Hurrah – the long-awaited vaccine is finally here! Thanks to this wonderful news, businesspeople can finally look ahead to the future with some confidence that a return to normalcy is possible within a year’s time, and hopefully sooner. John Maynard Keynes said that businesses will not expand unless they believe that tomorrow will be better than today. Now that belief can become a reality after a successful vaccine distribution strategy is implemented.
The decision on when and how to return to the office will be made by senior management, not the rank-and-file employees. While remote working can be a perk offered to productive employees, it is management which needs to take that decision after carefully weighing the pros and cons with a dispassionate cost-benefit analysis. But they will also be aware that the ties that bind our companies together are fraying due to the work from home phenomenon, however successful it has been as a temporary workaround (perhaps the subject of a future blog).
As a corollary, it is telling that the technology companies which are best suited to work remotely are the ones that have taken long term leases of large blocks of New York City office space like Facebook, Google, TikTok and Amazon. They are the firms that are the best predictors of the future, and they know that self-isolation is a dead end and human beings need to gather together.
Of course, most employees want to stay home at least a few days a week, if not the entire week. Who in their right mind wants to commute to work on crowded buses, subways, rail lines or sit in traffic for hours on end? All those in favor of that uplifting experience, please raise your hands.
But that is not the question for management. Rather, the issue is whether companies are more productive with employees in the office and whether the additional expense of the office is justified. By the time we fully return to safety, we will have over a year of data which will support informed analysis of the impact of remote work on productivity.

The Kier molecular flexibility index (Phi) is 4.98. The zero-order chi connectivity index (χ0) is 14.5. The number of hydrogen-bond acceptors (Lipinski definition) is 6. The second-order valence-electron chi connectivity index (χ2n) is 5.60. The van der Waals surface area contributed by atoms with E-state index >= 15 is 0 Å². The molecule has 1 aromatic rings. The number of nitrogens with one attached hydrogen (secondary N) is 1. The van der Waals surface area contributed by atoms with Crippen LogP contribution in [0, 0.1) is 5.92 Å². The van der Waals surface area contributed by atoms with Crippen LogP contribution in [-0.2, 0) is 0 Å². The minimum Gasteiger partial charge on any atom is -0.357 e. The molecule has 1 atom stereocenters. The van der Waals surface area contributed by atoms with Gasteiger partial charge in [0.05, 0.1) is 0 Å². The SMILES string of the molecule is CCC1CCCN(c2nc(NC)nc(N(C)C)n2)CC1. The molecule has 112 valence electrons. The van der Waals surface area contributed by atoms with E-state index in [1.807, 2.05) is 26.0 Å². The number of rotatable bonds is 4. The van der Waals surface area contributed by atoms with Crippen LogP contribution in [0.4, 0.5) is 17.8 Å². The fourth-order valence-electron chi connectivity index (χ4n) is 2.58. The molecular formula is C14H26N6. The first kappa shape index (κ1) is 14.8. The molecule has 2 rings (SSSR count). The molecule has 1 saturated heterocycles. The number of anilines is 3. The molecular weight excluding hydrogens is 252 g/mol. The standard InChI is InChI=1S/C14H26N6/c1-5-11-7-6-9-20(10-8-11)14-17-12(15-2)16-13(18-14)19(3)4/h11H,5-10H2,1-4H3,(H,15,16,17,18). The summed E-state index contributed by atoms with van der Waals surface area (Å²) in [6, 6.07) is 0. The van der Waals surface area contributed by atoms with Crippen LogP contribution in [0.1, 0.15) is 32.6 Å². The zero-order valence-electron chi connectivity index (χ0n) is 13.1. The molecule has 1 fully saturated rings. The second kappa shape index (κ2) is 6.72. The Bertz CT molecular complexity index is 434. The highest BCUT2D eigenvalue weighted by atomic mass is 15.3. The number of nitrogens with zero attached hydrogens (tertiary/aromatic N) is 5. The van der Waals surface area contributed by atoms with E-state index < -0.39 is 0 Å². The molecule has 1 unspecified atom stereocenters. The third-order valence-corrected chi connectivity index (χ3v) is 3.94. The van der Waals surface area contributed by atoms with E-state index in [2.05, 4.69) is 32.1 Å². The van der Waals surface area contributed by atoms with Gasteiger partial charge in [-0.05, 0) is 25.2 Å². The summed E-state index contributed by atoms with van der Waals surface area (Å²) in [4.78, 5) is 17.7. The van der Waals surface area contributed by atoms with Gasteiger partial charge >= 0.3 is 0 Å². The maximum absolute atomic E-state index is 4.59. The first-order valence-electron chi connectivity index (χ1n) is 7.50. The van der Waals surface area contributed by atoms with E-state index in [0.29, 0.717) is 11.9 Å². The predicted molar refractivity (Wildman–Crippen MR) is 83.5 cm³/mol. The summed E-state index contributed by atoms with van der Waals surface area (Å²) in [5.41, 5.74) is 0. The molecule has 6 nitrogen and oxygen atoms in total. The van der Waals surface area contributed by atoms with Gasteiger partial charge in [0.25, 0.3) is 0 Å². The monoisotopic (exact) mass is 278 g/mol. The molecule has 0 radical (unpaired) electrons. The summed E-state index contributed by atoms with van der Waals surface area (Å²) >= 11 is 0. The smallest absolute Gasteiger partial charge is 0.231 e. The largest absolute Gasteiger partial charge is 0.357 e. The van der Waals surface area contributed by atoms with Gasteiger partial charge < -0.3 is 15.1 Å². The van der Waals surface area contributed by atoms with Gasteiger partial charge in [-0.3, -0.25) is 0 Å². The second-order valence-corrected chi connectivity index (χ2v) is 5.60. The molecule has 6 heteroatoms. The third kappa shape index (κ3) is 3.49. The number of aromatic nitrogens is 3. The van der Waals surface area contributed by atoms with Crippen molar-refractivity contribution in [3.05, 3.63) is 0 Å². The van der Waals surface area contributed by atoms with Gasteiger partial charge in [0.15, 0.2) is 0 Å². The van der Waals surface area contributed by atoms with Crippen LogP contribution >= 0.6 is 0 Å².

So let’s see how management reacts when it becomes safe to return to the office and there are no longer issues of potential significant liability from making employees return. My anecdotal research shows that most CEOs actually like coming to the office and are champing at the bit to return. They are generally treated very well there in a comfortable environment, and sometimes even better than at home by indifferent or even disrespectful family members and pets. Others enjoy the camaraderie and ideas generated by a collegial workplace, and are proud of being part of a successful team with the company mission and branding that often accompanies financial success. While executives may want to be out of the office on Fridays and for longer vacations, they also appreciate the convenience and value of an in-person working experience without employee distractions caused by remote work.
The smart landlords will play their part in encouraging companies to return with more flexible lease terms, pandemic protection causes and lower rents. Others will try to hold the line and hope the problem will disappear once there is a vaccine. That would be a serious mistake. White-collar companies now have a choice in how they want to organize their operations and they will be looking for the office configuration that is best for their bottom line. In addition, they can easily opt for cheap sublets with substantial savings if their leases are coming due.
Happily, the great tradition of an in-person office meeting with coffee and bagels (but no donuts or Danish, thank you) for breakfast and sandwiches or even more substantial fare for lunch will be returning soon. Count me in – I can’t wait!
So that’s the way I see it. More importantly. What do our friends and clients think? Please let us know.